While it's a bit of a long watch, this actually very early take on the whole "Wicked" formula of "what if the villain wasn't actually evil" deals really does work as a great companion piece if you watched Aladdin recently enough. And have 2 hours to kill. And want to kill them with a nerdy musical.


Lapsed Threadcromancer
I'm late but I was sure the trivia for 5th Element was going to be how a huge chunk of it is lifted directly from Heavy Metal...

Johnny Unusual

43. The Good, The Bad and the Ugly
Tuco would probably win more gunfights if he knew not to aim the gun at his crotch.

You see, in this world there's two kinds of people, my friend: Those with loaded guns and those who dig. You dig.
59 Points, 2 Lists, #2 Johnny Unusual

Directed by: Sergio Leone
Starring: Clint Eastwood, Eli Wallach, Lee Van Cleef​

Tuco is a brutish bandito hunted by many and wanted for every crime under the sun. Angel Eyes is a clever and deadly mercenary with no scruples. Blondie is a bounter hunter who has found a way to turn his target as a renewable resource. What do they have in common beyond a terrifying body count and no morals? They are all on the trail of a hidden cache of confederate gold that will make them richer than they could ever imagine. Tuco and Blondie, after nearly killing each other, learns that the other each have one half of a clue to lead them to these riches and Angel Eyes, who has been on the trail for a while, wants to use them to get it. Backs are stabbed, alliance are built and broken and Tuco and Blondie even learn a little about each other. But as the men reach their gold, can anyone be trusted? Nope. Absolutely not.

It’s weird how this trailer misidentifies who is bad and who is ugly.

If you thought we were done with cartoons for a while, you are technically right. But spiritually wrong. I was never a big Western fan as a kid. There was an increased interest in the 90s and I caught a bit of that but when I went to John Wayne movies, they never clicked. But the films of Sergio Leone did. No upstanding lawmen, just delightful antiheroes and villains. And more than that, his films are both very cool and also very funny. Blondie is “the good” but it’s a title that is only presented after he does something really shitty. And his relationship with Tuco is a real Bugs/Daffy pairing; both are skilled but for much of the movie, Blondie is one step ahead of Tuco, even when Tuco is one step ahead of everyone who isn’t Blondie or Angel Eyes. And yet, while these guys are amoral criminals whose arc never really lets them be “heroic” (any heroism is simply incidental to their goal of getting gold), Tuco and Blondie become more endearing, particularly Tuco, who gets a backstory that humanizes him and explains him while never making him a better man, just one we can feel for a bit more despite everything. The Good the Bad and the Ugly is a three hour film but I assure you, the time just blows by.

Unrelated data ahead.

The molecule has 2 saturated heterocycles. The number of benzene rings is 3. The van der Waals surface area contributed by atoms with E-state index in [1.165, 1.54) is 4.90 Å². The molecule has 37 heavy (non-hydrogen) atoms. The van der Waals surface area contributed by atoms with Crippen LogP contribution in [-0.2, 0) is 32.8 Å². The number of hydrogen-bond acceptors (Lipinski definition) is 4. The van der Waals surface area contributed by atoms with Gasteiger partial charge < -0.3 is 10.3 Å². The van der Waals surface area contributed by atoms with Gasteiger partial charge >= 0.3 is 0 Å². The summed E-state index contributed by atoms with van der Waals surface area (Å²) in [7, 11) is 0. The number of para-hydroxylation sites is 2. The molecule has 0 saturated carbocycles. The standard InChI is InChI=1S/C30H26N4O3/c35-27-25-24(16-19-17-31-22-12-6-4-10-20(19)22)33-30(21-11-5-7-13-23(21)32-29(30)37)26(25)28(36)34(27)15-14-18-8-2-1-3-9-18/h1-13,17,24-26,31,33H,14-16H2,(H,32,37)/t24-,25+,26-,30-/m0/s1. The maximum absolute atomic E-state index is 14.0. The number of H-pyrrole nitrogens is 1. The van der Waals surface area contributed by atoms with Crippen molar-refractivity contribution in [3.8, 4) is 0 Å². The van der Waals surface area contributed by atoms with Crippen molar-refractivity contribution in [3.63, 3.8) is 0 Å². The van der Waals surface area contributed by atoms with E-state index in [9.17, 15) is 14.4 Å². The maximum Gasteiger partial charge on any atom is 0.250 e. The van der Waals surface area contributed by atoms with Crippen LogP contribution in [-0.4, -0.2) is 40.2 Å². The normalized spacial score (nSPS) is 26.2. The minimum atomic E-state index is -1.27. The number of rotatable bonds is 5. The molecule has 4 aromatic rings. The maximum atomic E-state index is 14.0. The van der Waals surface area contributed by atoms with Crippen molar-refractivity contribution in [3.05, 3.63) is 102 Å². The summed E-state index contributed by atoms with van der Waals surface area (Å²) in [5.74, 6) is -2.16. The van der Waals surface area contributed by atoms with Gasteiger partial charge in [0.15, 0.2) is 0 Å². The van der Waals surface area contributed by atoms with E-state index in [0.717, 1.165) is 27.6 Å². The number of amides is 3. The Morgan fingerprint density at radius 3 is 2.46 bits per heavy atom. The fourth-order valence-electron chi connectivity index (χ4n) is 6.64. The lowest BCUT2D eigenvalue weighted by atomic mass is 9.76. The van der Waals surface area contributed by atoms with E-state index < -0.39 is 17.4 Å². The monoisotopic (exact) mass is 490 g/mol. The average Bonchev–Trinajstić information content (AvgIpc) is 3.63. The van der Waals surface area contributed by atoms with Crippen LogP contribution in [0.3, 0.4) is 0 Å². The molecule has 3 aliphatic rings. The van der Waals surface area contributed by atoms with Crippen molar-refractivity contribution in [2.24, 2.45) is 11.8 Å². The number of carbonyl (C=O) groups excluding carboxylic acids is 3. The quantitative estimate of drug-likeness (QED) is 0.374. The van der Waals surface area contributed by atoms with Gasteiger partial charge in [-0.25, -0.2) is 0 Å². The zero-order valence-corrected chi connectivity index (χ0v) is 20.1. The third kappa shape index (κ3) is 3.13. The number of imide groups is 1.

Hero’s Journey: I don’t want to say but pockets that were empty become lined and a grave is filled with a corpse.

Because writer and director Sergio Leone spoke barely any English and Eli Wallach (Tuco) spoke barely any Italian, the two communicated in French.

Ready, Set, Piece


Rascally Badger

El Capitan de la outro espacio
I did not really consider The Good The Bad and The Ugly an adventure, though thinking about it I don't know why not. If I had considered it for the list, it would have been high.


Post Reader
I think this is my first nomination to make the list. It's as epic and adventurous as Westerns get, and a great example of both genres.


A most radical pontiff
(He, Him)
I’ve seen all of two westerns in my life and clint eastwood wasn’t in either of them.

Not sure why I’ve avoided the genre, I likes em when I sees em.

Beta Metroid

At peace
Echoing that I didn't really consider this one, but totally would have included it. Also that it's one of the few westerns I've been able to get into (Butch Cassidy and the Sundance Kid is pretty much the only other one, which I'd heartily recommend but have a hard time labeling as an "adventure").
Aladdin was one of two Disney flicks I allowed myself. The story itself is one of the most famous of the 1001 for a reason, and Disney's version is fantastic. I didn't think of Moana though.

I have never seen The Good, the Bad and the Ugly (need to rectify that someday), but even if I had I don't know whether it would have occurred to me to vote for it.